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November 2021

The investment landscape in 2022

While bonds will suffer as rates rise, equities should deliver decent single digit gains as strong corporate profits offset a decline in stocks' earnings multiples.


Overview: Less of the same

For all the fears that markets are at a turning point, next year is likely to result in a continuation of 2021’s trends, albeit with ‘less of the same’. The economic and market recovery triggered by the removal of Covid lockdown measures is intact, if in its final phases. 

Record valuations, tighter monetary policy, expansionary fiscal measures and surging inflation point to modest gains for equities in 2022 following the market’s robust recovery from pandemic lows. A US rate hike next summer will push up global bonds yields, though the magnitude of the move will be mitigated by the fact that the US Federal Reserve and other central banks remain concerned about maintaining growth and employment rather than sticking narrowly to their inflation remits.

Based on our asset allocation framework, which takes into account economic conditions, liquidity, asset class valuations and technical readings, we expect equities to deliver single-digit returns for global stocks in 2022, with strong growth in corporate profits more than offsetting a contraction in equities’ earnings multiples.

Conditions for bond markets will be tougher, however, with US Treasuries (which set the trend for the fixed income market generally) expected to post losses on the year even though yields on the 10-year note will struggle to rise above 2 per cent. With real yields on inflation protected bonds at an all-time low, this part of the market will also fail to deliver for investors. In currency markets, the dollar will remain well supported despite trading well above fair value, largely thanks to the relative strength of the US economy.

Fig. 1 - Vital signs

Global economic indicators, Dec. 2019 = 100

AA1 global economic indicators

Source: Pictet Asset Management, CEIC, Refinitiv, CPB Netherlands, Google LLC. Data covering period 01.12.2019- 15.10.2021.

We believe the global economy will remain strong – at the very least returning to pre-pandemic trends of activity – with both growth and inflation above trend for another year. Vaccines, new anti-viral therapies and sensible precautions should limit the impact of Covid.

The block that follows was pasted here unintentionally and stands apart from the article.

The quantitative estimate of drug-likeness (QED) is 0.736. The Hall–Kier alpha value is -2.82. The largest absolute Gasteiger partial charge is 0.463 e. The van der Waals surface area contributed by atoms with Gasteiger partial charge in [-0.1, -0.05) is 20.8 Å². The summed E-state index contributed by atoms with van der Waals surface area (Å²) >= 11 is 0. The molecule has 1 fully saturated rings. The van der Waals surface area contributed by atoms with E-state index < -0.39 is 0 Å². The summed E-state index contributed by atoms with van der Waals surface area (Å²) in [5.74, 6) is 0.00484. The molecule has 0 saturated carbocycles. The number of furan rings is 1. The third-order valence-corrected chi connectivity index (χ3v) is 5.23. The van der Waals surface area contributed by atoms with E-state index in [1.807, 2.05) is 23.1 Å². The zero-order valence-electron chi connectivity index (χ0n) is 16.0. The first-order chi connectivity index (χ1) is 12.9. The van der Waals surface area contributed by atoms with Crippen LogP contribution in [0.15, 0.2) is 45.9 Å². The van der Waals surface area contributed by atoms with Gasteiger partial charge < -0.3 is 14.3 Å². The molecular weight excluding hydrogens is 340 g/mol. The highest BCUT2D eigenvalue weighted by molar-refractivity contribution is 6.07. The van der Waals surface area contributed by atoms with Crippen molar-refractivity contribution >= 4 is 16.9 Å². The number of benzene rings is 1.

Consumption of services should pick up, closing the gap with goods consumption –  and there’s significant upside here: hotel bookings and air travel reservations are still less than half of their pre-pandemic levels. At the same time, supply bottlenecks should ease with the lessening of mobility restrictions in key Asian economies . Not only will this feed end demand, but it will also allow for depleted inventories to be restocked. Overall, growth looks set to be comparable across regions and sectors and by the end of the year, and the global economy will broadly be back to normal (see Fig. 1). 

Overheating risks

Although with inflation marching higher there are concerns about stagflation, if there is a risk to our base case scenario, it’s that economies will overheat. Record corporate profits are boosting investment, while strong growth in both jobs and wage will feed through into higher consumption, as will a drawdown in what are record levels of excess savings globally. Notwithstanding some parallels with the 1970s, the global economy won’t be hit by a structural inflationary shock equivalent to the end of Bretton Woods, and thus the gold standard, in 1971. 

For the first time in living memory, the US economy will outperform China’s, growing at 5.6 per cent in 2022; it will also register a positive output gap - one that the IMF estimates will be the  largest in three decades. Inflation, driven by demand, will persist and unemployment will fall. Europe and Japan will also continue to recover, although lagging the US. We expect a similar outcome for the UK but with Brexit and potentially coordinated monetary and fiscal tightening creating uncertainty.

As for China, the start of the year is likely to be weak, a hangover from past monetary tightening and 2021’s regulatory clampdowns. But the second half of the 2022 should see a brisk recovery – with the caveat that there’s significant risk of a policy mistake that could damage the property sector, which accounts for a quarter of national output.